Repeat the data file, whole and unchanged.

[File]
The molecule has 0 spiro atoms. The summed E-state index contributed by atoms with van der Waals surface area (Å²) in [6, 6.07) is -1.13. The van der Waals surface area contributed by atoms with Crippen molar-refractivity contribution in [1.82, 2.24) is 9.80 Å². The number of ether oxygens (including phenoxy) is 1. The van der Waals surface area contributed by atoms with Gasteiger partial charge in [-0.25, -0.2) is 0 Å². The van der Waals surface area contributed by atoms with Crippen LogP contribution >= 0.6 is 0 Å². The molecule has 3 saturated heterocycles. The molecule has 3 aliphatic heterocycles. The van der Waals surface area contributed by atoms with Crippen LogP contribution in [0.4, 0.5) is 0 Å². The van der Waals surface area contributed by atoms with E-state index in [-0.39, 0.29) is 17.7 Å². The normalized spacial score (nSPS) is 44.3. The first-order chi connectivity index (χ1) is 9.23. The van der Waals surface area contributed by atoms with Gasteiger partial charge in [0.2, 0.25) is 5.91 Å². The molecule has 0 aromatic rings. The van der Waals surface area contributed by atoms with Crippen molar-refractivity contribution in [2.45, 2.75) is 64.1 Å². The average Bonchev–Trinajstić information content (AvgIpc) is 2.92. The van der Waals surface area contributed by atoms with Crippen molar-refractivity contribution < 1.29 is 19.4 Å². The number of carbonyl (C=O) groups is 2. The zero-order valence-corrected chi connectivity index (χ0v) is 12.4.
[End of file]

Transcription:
The molecule has 0 spiro atoms. The summed E-state index contributed by atoms with van der Waals surface area (Å²) in [6, 6.07) is -1.13. The van der Waals surface area contributed by atoms with Crippen molar-refractivity contribution in [1.82, 2.24) is 9.80 Å². The number of ether oxygens (including phenoxy) is 1. The van der Waals surface area contributed by atoms with Gasteiger partial charge in [-0.25, -0.2) is 0 Å². The van der Waals surface area contributed by atoms with Crippen LogP contribution >= 0.6 is 0 Å². The molecule has 3 saturated heterocycles. The molecule has 3 aliphatic heterocycles. The van der Waals surface area contributed by atoms with Crippen LogP contribution in [0.4, 0.5) is 0 Å². The van der Waals surface area contributed by atoms with E-state index in [-0.39, 0.29) is 17.7 Å². The normalized spacial score (nSPS) is 44.3. The first-order chi connectivity index (χ1) is 9.23. The van der Waals surface area contributed by atoms with Gasteiger partial charge in [0.2, 0.25) is 5.91 Å². The molecule has 0 aromatic rings. The van der Waals surface area contributed by atoms with Crippen molar-refractivity contribution in [2.45, 2.75) is 64.1 Å². The average Bonchev–Trinajstić information content (AvgIpc) is 2.92. The van der Waals surface area contributed by atoms with Crippen molar-refractivity contribution < 1.29 is 19.4 Å². The number of carbonyl (C=O) groups is 2. The zero-order valence-corrected chi connectivity index (χ0v) is 12.4.